Don't Blame the Tea Party (at Least Not for This... )

As politicians of both parties fall all over themselves denying blame for the shooting of Congresswomen Giffords and decrying the toxic political environment, one denial rings louder than any other. From Tea Party leader Sarah Palin's insistent "I hate violence" to Tea Party cheerleader Glenn Beck's "peace is always the answer." America's newest political party is rolling out a protest of responsibility not seen since President Clinton did not have sex with that woman Miss Lewinsky. Does the Tea Party doth protest too much? Or is it rightfully defending itself against politically motivated slander?

Surprisingly, I find myself arguing the latter. The blame for this heinous act lies squarely with the voices in Jared Lee Loughner's head, not the ones pontificating over talk radio. And repugnant as I find Sarah and her cosmic boyfriend, they are not responsible for the violent actions of a single crazy person.

They are, however, responsible for the destructive actions of thousands of other people -- (some crazy some not). No matter how vigorously they promote the woe-is-us narrative (as expressed by Tucson Tea Party Co-founder Trent Humphries -- "Every time anything happens, we're going to get blamed"), the Tea Party is responsible for ripping this country apart. And if the Tea Party has its way, violence and destruction far beyond the horrific acts of this weekend are on the horizon.

The Tea Party's goal is a full-scale dismantling of the republic. When the last friend of a friend who went to school with the sister of the roommate of the Arizona shooter's high school girlfriend has been interviewed, the Tea Party will return to the task at hand -- fundamentally changing the architecture of America.

Last week's reading of the (pretty parts of the) Constitution was meant to convince Americans everywhere of the deep and abiding love these Tea Party Americans and their Republican friends have for the 200-year-old document. But in an act worthy of Broadway, the sentiment was more: I love you. You're perfect. Now change.

Tea Party Republicans have called for a direct challenge to not one (14th), not two (16th), but three (17th) Constitutional amendments. They have also proposed a 28th 'Repeal Amendment' that would shift the balance of power to the states by granting them the right to repeal any federal law if they muster the support of 2/3rds of states' legislators. For all their rhetoric of "strict constructionism" and "originalism," conservatives interpret the Constitution in ways that radically break from established jurisprudence. Just look at last year's Supreme Court Citizens United decision, which essentially granted the right of free speech to corporations.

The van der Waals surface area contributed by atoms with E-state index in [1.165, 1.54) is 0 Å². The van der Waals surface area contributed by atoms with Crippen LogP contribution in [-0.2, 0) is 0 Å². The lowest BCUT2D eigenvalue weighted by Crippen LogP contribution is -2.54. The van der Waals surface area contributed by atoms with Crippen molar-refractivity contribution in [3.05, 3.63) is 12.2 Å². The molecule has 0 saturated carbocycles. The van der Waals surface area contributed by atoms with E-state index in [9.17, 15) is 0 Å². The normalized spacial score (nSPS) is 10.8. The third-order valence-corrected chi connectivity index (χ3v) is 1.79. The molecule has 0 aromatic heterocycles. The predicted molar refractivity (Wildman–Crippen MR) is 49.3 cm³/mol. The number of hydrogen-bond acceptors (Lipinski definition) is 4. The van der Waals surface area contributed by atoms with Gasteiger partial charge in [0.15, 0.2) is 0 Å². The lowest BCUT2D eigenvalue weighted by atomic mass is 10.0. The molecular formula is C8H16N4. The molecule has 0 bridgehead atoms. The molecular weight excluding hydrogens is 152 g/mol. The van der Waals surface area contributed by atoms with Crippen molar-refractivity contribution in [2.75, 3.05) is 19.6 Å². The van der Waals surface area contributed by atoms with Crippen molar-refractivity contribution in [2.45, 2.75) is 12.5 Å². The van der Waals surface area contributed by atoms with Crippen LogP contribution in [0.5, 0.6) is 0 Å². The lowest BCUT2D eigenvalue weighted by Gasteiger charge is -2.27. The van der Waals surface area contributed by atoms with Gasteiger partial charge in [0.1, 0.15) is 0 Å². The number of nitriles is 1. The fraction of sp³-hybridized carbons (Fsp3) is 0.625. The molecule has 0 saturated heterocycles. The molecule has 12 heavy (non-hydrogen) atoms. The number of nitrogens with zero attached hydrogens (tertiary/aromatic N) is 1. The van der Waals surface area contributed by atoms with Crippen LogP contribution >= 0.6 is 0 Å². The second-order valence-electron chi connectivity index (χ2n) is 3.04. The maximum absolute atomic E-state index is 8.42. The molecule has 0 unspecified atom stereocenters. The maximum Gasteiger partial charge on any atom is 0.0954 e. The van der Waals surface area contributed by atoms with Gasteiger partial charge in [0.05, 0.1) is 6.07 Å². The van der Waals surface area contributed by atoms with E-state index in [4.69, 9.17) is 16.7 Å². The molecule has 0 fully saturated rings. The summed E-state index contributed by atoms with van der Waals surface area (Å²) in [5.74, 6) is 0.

And in their most recent attack on the Constitution, Tea Party Republicans are gearing up for a sweeping challenge to the 14th Amendment -- the part of our Constitution that has for the past 140 years defined what it is to be an American. The 14th Amendment was adopted in 1868, a response to the Dred Scott v. Sandford case, which held that the descendants of slaves born on American soil were not citizens. The Amendment remedied this by holding that those born on American soil, black or white, were citizens of the United States. Of course, if you skirt the inconvenient history that necessitated the 14th Amendment, as the Tea Party Republicans did last week by not reading the 3/5th part, the 14th amendment seems much less important.

Since the earliest days of nationhood the constitutional definition of citizenship has been on a trajectory of expansion. Amendments have, without exception, extended citizenship and the rights and privileges it entails to larger circles of Americans -- to blacks (13th and 15th), to women (19th), the poor (24th), and the young (26th). Those seeking to repeal the 14th Amendment are extremists advocating not a return to our country's roots but a radical break from our established tradition.

The desire to ratify the Constitution for partisan and exclusionary purposes is not new. Historical gems include the proposed Anti-Miscegenation Amendment of 1912 -- to prohibit the marriage of blacks and whites. More recently we saw the Federal Marriage Amendment -- proposed a total of four times to prevent gay men and women from marrying. Thankfully, such exclusionary attempts inevitably fail and become resigned to the dust bin of history. Altering the Constitution involves an arduous course requiring the consent of 2/3 of Congress and 3/4th of the States. It has been happened only twice in the past 40 years.

The Tea Party gains traction for their radical views by chipping away at American history bit by bit, relying on half truths and carefully selected omissions to rewrite the past to serve their extremist agenda today. This selective reading of the Constitution is dangerous because it deftly erases the past, replacing our collective history with a narrative that is reactionary, exclusionary, and fabricated. The subtle changes to our history are then adroitly exploited to justify a radical assault on our country's foundation and ideals.

The Tea Party's rhetoric is all America and apple pie, but their designs are disturbingly radical. It's time we start paying less attention to words and more attention to the specific proposals they promote.

What happened to Congresswoman Giffords was a terrible tragedy, but one psychopath's ramblings do not offer much insight to the state of the nation. The actions the Tea Party, as they rewrite history and dismantle our Constitution, are the sticks and stones that will actually break this country's bones.

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